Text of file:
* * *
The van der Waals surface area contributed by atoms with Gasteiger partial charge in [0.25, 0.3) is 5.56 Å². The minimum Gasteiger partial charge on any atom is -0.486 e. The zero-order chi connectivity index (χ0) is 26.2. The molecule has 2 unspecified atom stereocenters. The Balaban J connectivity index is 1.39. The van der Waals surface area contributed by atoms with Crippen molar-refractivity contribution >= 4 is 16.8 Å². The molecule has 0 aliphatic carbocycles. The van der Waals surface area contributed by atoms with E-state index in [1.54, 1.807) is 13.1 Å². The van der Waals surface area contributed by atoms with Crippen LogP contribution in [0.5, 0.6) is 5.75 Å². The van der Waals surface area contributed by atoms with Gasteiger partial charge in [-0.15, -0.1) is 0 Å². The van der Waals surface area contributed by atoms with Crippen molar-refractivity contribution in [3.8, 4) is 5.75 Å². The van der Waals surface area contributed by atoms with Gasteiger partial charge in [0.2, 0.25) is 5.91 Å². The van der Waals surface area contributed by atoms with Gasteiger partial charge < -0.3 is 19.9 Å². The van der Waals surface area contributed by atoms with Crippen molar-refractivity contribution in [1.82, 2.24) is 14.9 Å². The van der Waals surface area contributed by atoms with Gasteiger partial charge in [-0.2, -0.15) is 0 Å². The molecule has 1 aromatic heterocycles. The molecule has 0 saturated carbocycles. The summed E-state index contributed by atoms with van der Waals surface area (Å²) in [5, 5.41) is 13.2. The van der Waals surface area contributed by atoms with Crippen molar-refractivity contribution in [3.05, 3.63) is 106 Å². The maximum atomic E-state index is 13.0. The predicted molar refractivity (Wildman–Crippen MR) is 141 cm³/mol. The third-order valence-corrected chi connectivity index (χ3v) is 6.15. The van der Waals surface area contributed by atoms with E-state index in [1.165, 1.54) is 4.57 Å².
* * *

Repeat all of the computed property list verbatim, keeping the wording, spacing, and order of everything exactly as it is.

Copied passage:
The van der Waals surface area contributed by atoms with Gasteiger partial charge in [0.25, 0.3) is 5.56 Å². The minimum Gasteiger partial charge on any atom is -0.486 e. The zero-order chi connectivity index (χ0) is 26.2. The molecule has 2 unspecified atom stereocenters. The Balaban J connectivity index is 1.39. The van der Waals surface area contributed by atoms with Crippen molar-refractivity contribution >= 4 is 16.8 Å². The molecule has 0 aliphatic carbocycles. The van der Waals surface area contributed by atoms with E-state index in [1.54, 1.807) is 13.1 Å². The van der Waals surface area contributed by atoms with Crippen LogP contribution in [0.5, 0.6) is 5.75 Å². The van der Waals surface area contributed by atoms with Gasteiger partial charge in [-0.15, -0.1) is 0 Å². The van der Waals surface area contributed by atoms with Crippen molar-refractivity contribution in [3.8, 4) is 5.75 Å². The van der Waals surface area contributed by atoms with Gasteiger partial charge in [0.2, 0.25) is 5.91 Å². The van der Waals surface area contributed by atoms with Gasteiger partial charge < -0.3 is 19.9 Å². The van der Waals surface area contributed by atoms with Crippen molar-refractivity contribution in [1.82, 2.24) is 14.9 Å². The van der Waals surface area contributed by atoms with Gasteiger partial charge in [-0.2, -0.15) is 0 Å². The molecule has 1 aromatic heterocycles. The molecule has 0 saturated carbocycles. The summed E-state index contributed by atoms with van der Waals surface area (Å²) in [5, 5.41) is 13.2. The van der Waals surface area contributed by atoms with Crippen molar-refractivity contribution in [3.05, 3.63) is 106 Å². The maximum atomic E-state index is 13.0. The predicted molar refractivity (Wildman–Crippen MR) is 141 cm³/mol. The third-order valence-corrected chi connectivity index (χ3v) is 6.15. The van der Waals surface area contributed by atoms with E-state index in [1.165, 1.54) is 4.57 Å².